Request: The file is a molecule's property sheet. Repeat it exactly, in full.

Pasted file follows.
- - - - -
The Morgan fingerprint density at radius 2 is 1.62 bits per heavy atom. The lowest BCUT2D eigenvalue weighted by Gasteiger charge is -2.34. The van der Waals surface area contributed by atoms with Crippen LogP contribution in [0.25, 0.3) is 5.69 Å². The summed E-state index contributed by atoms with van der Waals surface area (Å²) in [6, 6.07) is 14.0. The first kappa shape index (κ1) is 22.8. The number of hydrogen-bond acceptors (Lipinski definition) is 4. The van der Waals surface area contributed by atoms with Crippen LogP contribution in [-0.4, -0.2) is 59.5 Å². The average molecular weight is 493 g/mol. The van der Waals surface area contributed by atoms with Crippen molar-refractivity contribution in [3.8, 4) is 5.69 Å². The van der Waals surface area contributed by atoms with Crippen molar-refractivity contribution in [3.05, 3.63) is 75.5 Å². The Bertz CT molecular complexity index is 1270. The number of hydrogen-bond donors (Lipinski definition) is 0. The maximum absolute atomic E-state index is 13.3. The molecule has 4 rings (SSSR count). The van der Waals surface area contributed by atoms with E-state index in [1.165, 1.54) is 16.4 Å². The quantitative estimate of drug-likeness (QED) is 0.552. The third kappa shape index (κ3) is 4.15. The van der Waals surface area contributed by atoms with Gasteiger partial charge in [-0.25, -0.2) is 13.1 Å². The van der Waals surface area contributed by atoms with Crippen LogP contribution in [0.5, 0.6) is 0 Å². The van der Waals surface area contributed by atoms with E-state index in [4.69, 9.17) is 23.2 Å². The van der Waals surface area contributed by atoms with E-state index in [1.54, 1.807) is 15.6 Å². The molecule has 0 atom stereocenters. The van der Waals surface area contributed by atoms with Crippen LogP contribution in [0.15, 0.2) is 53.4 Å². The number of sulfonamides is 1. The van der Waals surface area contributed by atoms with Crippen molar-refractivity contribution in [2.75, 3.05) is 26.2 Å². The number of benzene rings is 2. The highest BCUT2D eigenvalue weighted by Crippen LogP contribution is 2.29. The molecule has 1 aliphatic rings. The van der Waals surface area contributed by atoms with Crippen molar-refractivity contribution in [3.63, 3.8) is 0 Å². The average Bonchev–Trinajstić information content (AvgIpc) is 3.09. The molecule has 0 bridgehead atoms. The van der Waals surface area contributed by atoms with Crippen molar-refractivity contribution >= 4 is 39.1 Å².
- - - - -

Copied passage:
The Morgan fingerprint density at radius 2 is 1.62 bits per heavy atom. The lowest BCUT2D eigenvalue weighted by Gasteiger charge is -2.34. The van der Waals surface area contributed by atoms with Crippen LogP contribution in [0.25, 0.3) is 5.69 Å². The summed E-state index contributed by atoms with van der Waals surface area (Å²) in [6, 6.07) is 14.0. The first kappa shape index (κ1) is 22.8. The number of hydrogen-bond acceptors (Lipinski definition) is 4. The van der Waals surface area contributed by atoms with Crippen LogP contribution in [-0.4, -0.2) is 59.5 Å². The average molecular weight is 493 g/mol. The van der Waals surface area contributed by atoms with Crippen molar-refractivity contribution in [3.8, 4) is 5.69 Å². The van der Waals surface area contributed by atoms with Crippen molar-refractivity contribution in [3.05, 3.63) is 75.5 Å². The Bertz CT molecular complexity index is 1270. The number of hydrogen-bond donors (Lipinski definition) is 0. The maximum absolute atomic E-state index is 13.3. The molecule has 4 rings (SSSR count). The van der Waals surface area contributed by atoms with E-state index in [1.165, 1.54) is 16.4 Å². The quantitative estimate of drug-likeness (QED) is 0.552. The third kappa shape index (κ3) is 4.15. The van der Waals surface area contributed by atoms with Gasteiger partial charge in [-0.25, -0.2) is 13.1 Å². The van der Waals surface area contributed by atoms with Crippen LogP contribution in [0.5, 0.6) is 0 Å². The van der Waals surface area contributed by atoms with E-state index in [4.69, 9.17) is 23.2 Å². The van der Waals surface area contributed by atoms with E-state index in [1.54, 1.807) is 15.6 Å². The molecule has 0 atom stereocenters. The van der Waals surface area contributed by atoms with Crippen LogP contribution in [0.15, 0.2) is 53.4 Å². The number of sulfonamides is 1. The van der Waals surface area contributed by atoms with Crippen molar-refractivity contribution in [2.75, 3.05) is 26.2 Å². The number of benzene rings is 2. The highest BCUT2D eigenvalue weighted by Crippen LogP contribution is 2.29. The molecule has 1 aliphatic rings. The van der Waals surface area contributed by atoms with Crippen molar-refractivity contribution in [3.63, 3.8) is 0 Å². The average Bonchev–Trinajstić information content (AvgIpc) is 3.09. The molecule has 0 bridgehead atoms. The van der Waals surface area contributed by atoms with Crippen molar-refractivity contribution >= 4 is 39.1 Å².